The long-running franchise's latest instalment "might be the summer's most satisfying blockbuster"
Star Trek: Beyond arrives with less hype than studio bosses who signed off an estimated $185m production budget might have hoped. This is probably a fall-out from 2013’s Star Trek Into Darkness, J.J. Abrams’ disappointing sequel to his rousing 2009 reboot Star Trek, coupled with a rubbish first trailer which makes this follow-up from Fast & Furious director Justin Lin look like a bland action adventure that just happens to be set in space. But it will be a shame if Beyond fails to attract casual sci-fi fans as well as dedicated Trekkies, because it might be the summer’s most satisfying blockbuster.
It begins with Captain James T. Kirk (Chris Pine) and Commander Spock (Zachary Quinto) both questioning their future with space exploration troop Starfleet. The former is finding his once exciting role hollow and monotonous, while the latter is feeling the pull of his Vulcan roots. When the USS Enterprise is breached by a staunch alien warlord called Krall (Idris Elba) who is convinced it contains a potentially devastating ancient weapon, both officers have to commit fully to their crew to prevent Krall from using the weapon to end civilisation.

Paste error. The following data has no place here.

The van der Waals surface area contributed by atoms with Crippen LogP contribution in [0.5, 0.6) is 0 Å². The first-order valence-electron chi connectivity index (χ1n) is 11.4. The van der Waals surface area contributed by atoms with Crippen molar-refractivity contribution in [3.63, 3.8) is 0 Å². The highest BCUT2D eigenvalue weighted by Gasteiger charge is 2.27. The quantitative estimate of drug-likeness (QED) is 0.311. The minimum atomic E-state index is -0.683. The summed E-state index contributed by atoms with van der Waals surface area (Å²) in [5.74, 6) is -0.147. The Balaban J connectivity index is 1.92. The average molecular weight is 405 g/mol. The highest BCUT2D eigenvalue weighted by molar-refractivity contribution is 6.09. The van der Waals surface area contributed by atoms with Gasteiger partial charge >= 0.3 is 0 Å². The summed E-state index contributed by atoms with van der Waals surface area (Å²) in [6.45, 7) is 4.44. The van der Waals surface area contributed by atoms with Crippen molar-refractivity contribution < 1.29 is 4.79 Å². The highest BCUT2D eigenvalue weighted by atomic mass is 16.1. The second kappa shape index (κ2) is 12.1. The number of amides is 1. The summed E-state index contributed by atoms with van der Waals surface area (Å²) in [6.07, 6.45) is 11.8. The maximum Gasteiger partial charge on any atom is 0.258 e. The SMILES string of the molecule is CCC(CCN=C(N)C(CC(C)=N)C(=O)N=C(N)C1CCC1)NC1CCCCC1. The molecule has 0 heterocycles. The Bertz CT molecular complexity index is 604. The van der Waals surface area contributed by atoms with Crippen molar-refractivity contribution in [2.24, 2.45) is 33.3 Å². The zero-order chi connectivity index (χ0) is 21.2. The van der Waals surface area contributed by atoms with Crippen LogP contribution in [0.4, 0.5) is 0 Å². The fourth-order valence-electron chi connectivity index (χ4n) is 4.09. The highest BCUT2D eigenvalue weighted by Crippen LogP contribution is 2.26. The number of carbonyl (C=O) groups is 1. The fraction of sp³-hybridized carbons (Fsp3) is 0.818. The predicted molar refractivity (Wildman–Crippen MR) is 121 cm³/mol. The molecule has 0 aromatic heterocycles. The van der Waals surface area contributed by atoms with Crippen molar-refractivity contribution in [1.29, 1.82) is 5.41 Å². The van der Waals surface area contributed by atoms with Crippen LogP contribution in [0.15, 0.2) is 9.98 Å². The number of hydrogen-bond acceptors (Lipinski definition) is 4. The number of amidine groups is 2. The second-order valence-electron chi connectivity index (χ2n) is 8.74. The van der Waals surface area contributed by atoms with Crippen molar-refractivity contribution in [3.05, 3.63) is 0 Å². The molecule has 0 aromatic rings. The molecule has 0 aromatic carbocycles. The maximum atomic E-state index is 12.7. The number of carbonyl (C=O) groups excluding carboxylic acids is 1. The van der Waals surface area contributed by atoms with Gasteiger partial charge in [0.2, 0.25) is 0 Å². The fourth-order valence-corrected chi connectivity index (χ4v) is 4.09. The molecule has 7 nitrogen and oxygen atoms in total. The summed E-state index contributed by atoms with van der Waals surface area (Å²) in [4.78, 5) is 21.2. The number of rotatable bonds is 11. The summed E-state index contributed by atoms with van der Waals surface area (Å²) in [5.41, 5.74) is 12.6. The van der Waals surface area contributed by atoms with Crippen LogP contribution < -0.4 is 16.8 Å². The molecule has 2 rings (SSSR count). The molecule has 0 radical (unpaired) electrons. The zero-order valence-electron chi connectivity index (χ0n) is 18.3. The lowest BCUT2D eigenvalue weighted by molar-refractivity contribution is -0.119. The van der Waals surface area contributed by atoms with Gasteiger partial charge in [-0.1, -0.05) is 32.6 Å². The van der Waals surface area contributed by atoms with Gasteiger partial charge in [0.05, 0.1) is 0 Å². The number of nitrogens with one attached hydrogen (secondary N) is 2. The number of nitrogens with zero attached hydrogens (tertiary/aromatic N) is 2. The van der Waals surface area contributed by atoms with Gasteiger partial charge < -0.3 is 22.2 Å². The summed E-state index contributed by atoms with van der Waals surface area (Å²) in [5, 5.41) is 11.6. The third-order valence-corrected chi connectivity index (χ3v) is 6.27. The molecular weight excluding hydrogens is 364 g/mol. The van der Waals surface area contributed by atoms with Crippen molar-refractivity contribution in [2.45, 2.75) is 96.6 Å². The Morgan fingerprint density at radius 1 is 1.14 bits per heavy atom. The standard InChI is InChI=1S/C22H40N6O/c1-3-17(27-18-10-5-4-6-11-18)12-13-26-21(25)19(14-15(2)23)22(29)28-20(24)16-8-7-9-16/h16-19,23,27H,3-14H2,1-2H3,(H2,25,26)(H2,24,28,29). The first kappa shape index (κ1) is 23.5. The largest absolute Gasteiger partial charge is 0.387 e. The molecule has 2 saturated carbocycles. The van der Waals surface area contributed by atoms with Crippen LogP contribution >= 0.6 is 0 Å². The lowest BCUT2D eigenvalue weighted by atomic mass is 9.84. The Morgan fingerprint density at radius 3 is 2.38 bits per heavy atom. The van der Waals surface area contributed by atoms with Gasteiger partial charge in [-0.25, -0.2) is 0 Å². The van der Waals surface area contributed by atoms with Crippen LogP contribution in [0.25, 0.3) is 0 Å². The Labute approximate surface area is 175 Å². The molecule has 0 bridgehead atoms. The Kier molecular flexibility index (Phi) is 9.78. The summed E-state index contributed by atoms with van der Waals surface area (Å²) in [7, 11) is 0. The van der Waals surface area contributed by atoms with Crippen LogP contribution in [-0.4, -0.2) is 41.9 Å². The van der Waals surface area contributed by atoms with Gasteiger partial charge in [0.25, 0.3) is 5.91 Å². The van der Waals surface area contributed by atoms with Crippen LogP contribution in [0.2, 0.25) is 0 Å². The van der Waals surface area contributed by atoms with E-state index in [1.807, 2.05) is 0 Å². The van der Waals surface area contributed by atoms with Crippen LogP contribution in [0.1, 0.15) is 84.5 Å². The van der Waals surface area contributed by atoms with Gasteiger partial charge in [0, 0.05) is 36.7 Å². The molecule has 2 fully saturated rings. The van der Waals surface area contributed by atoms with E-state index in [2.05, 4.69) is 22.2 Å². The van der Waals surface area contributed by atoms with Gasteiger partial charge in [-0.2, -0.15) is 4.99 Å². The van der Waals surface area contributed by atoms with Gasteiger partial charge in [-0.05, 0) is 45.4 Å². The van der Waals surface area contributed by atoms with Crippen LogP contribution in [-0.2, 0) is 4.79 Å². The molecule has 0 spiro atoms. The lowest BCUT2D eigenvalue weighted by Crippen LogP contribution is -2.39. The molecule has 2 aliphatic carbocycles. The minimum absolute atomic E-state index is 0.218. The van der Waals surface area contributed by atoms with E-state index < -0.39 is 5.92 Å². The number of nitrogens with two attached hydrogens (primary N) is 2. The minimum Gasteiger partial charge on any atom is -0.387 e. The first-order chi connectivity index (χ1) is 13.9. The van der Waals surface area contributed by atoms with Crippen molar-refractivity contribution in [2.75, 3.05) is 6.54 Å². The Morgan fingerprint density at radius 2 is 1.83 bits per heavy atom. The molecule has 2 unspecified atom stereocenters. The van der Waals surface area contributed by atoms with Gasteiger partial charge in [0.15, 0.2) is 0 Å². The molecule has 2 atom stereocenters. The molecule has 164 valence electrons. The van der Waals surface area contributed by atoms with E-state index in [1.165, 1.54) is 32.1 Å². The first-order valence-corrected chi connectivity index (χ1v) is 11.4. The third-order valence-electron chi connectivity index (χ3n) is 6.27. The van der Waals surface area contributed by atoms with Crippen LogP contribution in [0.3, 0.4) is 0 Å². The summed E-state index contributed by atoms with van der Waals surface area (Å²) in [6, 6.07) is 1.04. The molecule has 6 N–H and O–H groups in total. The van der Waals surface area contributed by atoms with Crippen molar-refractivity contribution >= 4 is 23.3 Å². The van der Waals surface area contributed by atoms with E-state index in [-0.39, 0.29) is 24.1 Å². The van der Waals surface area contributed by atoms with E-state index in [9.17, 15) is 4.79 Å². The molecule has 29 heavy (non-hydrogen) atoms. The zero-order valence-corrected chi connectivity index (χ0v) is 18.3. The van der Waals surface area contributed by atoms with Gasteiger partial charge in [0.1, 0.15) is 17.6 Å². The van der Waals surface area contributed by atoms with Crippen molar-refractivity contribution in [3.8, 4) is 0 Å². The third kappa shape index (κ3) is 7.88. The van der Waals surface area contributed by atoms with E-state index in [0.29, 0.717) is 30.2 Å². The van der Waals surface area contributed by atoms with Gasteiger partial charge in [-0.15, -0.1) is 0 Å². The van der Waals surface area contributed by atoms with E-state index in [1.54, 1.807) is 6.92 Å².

Star Trek Beyond‘s relatively straightforward, self-contained plot makes it feel like a super-sized episode of the classic TV series, but that’s precisely why it’s so entertaining. The script co-written by Simon Pegg (who also returns as Enterprise engineer Scotty) nods fondly to the past while also pushing the franchise forward. In an early scene, we learn that Lieutenant Sulu (Harold & Kumar’s John Cho) is raising a child with his same-sex partner, a rare glimpse of gay life in a Hollywood film of this scale.
Lin’s film could be accused of lacking ambition compared to recent Marvel movies like Captain America: Civil War and it sometimes wastes its talented cast. Because of the actor’s untimely death in a car accident last month, every glimpse of Anton Yelchin’s ship navigator Chekov feels especially significant, but Elba’s villain only really shines at the climax and Zoe Saldana’s Lieutenant Uhura remains on the fringes. But these minor gripes aren’t enough to spoil a smartly-paced movie which loads its crowd-pleasing action sequences with emotional repercussions that keep you fully invested.